Thursday, 18 March 2010

‘Wembley Way’ built by German POWs

‘Wembley Way’ built by German POWs
A recent investigation by BBC Radio 4's Document programme has revealed that German POWs were employed to work on the redevelopment of the area around Wembley stadium prior to the London Olympics in 1948. Many German POWs were still held captive three years after the end of the Second World War. The last German POWs finally went home in July 1948.
Read the report on the website of the BBC.

Re-opening of Jewish Museum London
The newly redeveloped Jewish Museum London in Camden opened to the public yesterday, March 17th, following its official launch by writer and broadcaster Nigella Lawson and Alan Yentob, Creative Director of the BBC and one of the museum’s patrons, the previous day. Following a £10 million redevelopment programme, partly funded by the Heritage Lottery Fund, the museum has tripled its exhibition space. The museum tells the story of Jewish history, culture and religion through audio visual displays, hands on exhibits and personal stories brought to life through objects and photographs.
Jewish Museum London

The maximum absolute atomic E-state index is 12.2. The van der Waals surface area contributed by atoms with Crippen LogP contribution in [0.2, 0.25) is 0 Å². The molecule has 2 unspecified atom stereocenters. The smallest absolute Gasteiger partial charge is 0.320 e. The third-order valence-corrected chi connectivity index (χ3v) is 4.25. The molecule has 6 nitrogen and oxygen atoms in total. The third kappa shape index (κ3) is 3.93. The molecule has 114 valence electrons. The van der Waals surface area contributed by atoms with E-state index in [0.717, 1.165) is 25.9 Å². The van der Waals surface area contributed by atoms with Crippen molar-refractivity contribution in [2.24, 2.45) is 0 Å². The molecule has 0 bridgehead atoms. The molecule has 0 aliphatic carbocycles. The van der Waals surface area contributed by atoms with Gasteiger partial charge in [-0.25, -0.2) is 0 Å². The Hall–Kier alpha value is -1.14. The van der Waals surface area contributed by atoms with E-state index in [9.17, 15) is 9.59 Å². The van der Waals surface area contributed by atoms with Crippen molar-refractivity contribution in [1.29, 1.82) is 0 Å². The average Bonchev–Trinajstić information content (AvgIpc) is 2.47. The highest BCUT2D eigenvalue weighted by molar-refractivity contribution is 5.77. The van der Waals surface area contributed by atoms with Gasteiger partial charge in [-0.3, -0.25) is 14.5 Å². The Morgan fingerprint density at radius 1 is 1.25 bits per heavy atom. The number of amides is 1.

Raymond Burton House
129-131 Albert Street
Camden Town, London NW1 7NB

Uganda blaze update
We reported, yesterday, on the fire at the Kasubi tombs in Uganda, the burial site for the kings of Uganda’s Baganda tribe and a UNESCO World Heritage Site. Relations between the Baganda tribe and the central government have recently become increasingly strained and protesters from the tribe have accused the government of involvement in the fire. At least three people have been killed in clashes between protesters from the Baganda ethnic group and government security forces.
The Guardian reports.

New light on concentration camps in Franco’s Spain
During and after the Spanish Civil War, there existed 132 concentration camps and 541 forced labour battalions in Spain. At the beginning of the week, hundreds of files from the camps went on display for the first time at the Historical Memory Document Centre in Salamanca. The files had been hidden in Spanish government archives until the promulgation of the Law of Historical Memory in 2007. They provide a terrifying insight into the fates of as many as 500,000 prisoners, which included Britons, French, Germans, Polish and some Jews. According to the records, when the Huelva concentration camp opened in Andalusia in February 1938 it held 3,202 prisoners; when it closed in July, there were 662 surviving prisoners.
Graham Keeley reports in The Times.

For further information on Franco's Spain, visit our Spanish History focus page.

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